FIG. 3 is an example of an implementable state model diagram according to an embodiment of the present invention.
While the present invention is described with respect to a method and apparatus for implementing pre-designed state models for operation of real-time controllers within an X-ray imaging system, the present invention may be adapted for use in various systems including: radiotherapy systems, X-ray imaging systems, ultrasound systems, nuclear imaging systems, computer based systems, and other systems that use state models.
In the following description, various operating parameters and components are described for one constructed embodiment. These specific parameters and components are included as examples and are not meant to be limiting.
Referring now to FIG. 1, a block diagrammatic view of an X-ray system 8 using a state processor 10 in accordance with an embodiment of the present invention is shown. Real-time controllers 11 are a cooperating set of controllers that control distributed hardware components 12 in real-time. Examples of hardware components may be an X-ray generator 13, an image acquisitioning device 14, an image processor and display 15, and a patient positioning device 16.
The hardware components 12 are controlled by a series of events. The run-time controllers 11 implement the events in accordance to a pre-designed cooperating set of state models 17. The term “cooperating” is referring to the manner as to which the state models are interlaced and operate together to perform various functions, this will become more evident in the following description. The state models 17 are manually entered into a state model information provider 18 by an operator. The state models 17 include multiple state models each of which having multiple events. The device 10 generates state tables 18 and runtime codes 19 that are used by the run-time controllers 11 as to implement the multiple events through the use of three software-based tools 20, a runtime library 21, and a compiler 22. Although each hardware component 12 is shown as having a single run-time controller 11, each hardware component 12 may have more than one run-time controller. Also, each run-time controller 11 has its own state table 18 and runtime code 19 associated with actions for that corresponding hardware component 12. The three software-based tools 20 are the state model information provider 24, a state information separator 26, and an event organizer 28.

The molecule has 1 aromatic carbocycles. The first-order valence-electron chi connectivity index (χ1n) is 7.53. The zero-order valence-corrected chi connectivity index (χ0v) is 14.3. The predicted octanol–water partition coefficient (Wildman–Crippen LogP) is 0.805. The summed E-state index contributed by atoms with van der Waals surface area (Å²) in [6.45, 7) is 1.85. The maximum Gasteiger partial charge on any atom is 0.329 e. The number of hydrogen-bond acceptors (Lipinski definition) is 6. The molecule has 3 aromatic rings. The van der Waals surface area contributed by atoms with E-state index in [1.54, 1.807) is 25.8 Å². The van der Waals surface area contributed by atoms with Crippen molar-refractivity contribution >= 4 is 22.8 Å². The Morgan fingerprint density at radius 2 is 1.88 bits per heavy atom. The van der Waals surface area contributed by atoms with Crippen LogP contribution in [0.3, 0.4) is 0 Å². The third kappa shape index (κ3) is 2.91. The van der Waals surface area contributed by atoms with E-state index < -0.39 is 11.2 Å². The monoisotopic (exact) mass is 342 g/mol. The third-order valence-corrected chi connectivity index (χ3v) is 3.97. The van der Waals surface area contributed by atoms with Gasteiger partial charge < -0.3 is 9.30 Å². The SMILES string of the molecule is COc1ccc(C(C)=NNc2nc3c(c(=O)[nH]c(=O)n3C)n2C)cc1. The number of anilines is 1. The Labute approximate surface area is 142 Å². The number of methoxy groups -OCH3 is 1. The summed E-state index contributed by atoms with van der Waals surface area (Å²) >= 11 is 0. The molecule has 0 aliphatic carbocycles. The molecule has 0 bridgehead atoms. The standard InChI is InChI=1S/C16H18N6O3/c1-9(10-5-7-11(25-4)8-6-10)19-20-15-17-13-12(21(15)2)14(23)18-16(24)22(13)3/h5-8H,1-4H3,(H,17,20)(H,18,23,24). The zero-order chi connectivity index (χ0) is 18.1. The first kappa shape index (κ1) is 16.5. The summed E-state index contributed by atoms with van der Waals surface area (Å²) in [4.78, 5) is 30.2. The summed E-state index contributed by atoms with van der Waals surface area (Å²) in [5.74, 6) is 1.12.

The state model information provider 24 is a software-based program that extracts state model information from the state models 17, such as event information and transitional information between each event. The state model information is converted to text format and transferred to the state information separator 26.
The event organizer 28 is a software-based program that generates an events symbols header from an events configuration file and a header file, and is best shown in FIG. 2. Although the event organizer 28 of the present invention is written in the Perl programming language other similar programming languages known in the art may be used. The events configuration file and the header file define events to be shared by the state models 17. The events symbols header contains global and shared event symbol definitions. Recognizing shared or common events between the state models 17 prevents duplication of stored events. The events symbol header contains a centralized list of all events for easy addition or renaming of events.
The state information separator 26 is also a software-based program that processes the events symbols header in combination with the state model information to generate state codes and the state tables 18, also best shown in FIG. 2.
The runtime library 21 contains a library of components including a dynamic event processor 30, a time and memory efficient interpreter 32, and a scripted dynamic event processor 34. The dynamic event processor 30 contains the definitions and information needed to implement events. The dynamic events processor 30 also provides the framework for handling of the events. The time and memory efficient interpreter 32 processes events and performs actions according to information contained in the state table. Although, the runtime library 21 is designed to meet timing and performance requirements of X-ray imaging applications, it may be designed to meet timing and performance requirements of other systems. The scripted dynamic event processor 34 may be used to annotate the state models using a script programming language known in the art, such as Tcl. The annotation of state models allows state behavior to be changed without having to rebuild the run-time code.
The compiler 22 compiles the state code using the events symbols header and the components contained within the runtime library 21 to produce a runtime code. The runtime code may be perceived as a state machine in that it is the code that is used to control the hardware components 12. The compiler 22 may be a C++ compiler or other compiler known in the art.